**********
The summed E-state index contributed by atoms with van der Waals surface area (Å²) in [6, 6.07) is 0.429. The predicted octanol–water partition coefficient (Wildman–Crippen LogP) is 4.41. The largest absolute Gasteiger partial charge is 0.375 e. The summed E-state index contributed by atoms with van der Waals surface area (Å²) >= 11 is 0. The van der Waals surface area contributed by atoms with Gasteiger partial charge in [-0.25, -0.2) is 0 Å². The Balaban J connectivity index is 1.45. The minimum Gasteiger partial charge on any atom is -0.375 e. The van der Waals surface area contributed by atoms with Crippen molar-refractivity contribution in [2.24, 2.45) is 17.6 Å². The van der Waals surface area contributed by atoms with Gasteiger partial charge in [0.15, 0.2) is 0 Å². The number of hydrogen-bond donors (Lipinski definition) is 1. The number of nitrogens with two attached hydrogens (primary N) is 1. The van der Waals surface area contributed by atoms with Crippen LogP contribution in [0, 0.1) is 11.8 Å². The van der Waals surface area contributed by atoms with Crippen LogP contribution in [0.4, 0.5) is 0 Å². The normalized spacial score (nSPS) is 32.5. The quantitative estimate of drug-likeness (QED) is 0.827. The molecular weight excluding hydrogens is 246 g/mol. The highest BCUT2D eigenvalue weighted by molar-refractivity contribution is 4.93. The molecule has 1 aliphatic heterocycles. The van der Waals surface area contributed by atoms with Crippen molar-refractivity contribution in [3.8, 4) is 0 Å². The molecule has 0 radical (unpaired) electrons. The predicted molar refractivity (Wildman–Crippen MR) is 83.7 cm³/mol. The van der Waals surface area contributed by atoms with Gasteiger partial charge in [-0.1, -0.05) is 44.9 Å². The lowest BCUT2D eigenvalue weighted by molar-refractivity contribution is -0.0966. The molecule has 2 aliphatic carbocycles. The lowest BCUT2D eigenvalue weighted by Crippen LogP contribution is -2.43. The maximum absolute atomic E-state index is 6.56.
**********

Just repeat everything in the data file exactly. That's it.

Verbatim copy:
The summed E-state index contributed by atoms with van der Waals surface area (Å²) in [6, 6.07) is 0.429. The predicted octanol–water partition coefficient (Wildman–Crippen LogP) is 4.41. The largest absolute Gasteiger partial charge is 0.375 e. The summed E-state index contributed by atoms with van der Waals surface area (Å²) >= 11 is 0. The van der Waals surface area contributed by atoms with Gasteiger partial charge in [-0.25, -0.2) is 0 Å². The Balaban J connectivity index is 1.45. The minimum Gasteiger partial charge on any atom is -0.375 e. The van der Waals surface area contributed by atoms with Crippen molar-refractivity contribution in [2.24, 2.45) is 17.6 Å². The van der Waals surface area contributed by atoms with Gasteiger partial charge in [0.15, 0.2) is 0 Å². The number of hydrogen-bond donors (Lipinski definition) is 1. The number of nitrogens with two attached hydrogens (primary N) is 1. The van der Waals surface area contributed by atoms with Crippen LogP contribution in [0, 0.1) is 11.8 Å². The van der Waals surface area contributed by atoms with Crippen LogP contribution in [0.4, 0.5) is 0 Å². The normalized spacial score (nSPS) is 32.5. The quantitative estimate of drug-likeness (QED) is 0.827. The molecular weight excluding hydrogens is 246 g/mol. The highest BCUT2D eigenvalue weighted by molar-refractivity contribution is 4.93. The molecule has 1 aliphatic heterocycles. The van der Waals surface area contributed by atoms with Crippen molar-refractivity contribution in [3.8, 4) is 0 Å². The molecule has 0 radical (unpaired) electrons. The predicted molar refractivity (Wildman–Crippen MR) is 83.7 cm³/mol. The van der Waals surface area contributed by atoms with Gasteiger partial charge in [-0.1, -0.05) is 44.9 Å². The lowest BCUT2D eigenvalue weighted by molar-refractivity contribution is -0.0966. The molecule has 2 aliphatic carbocycles. The lowest BCUT2D eigenvalue weighted by Crippen LogP contribution is -2.43. The maximum absolute atomic E-state index is 6.56.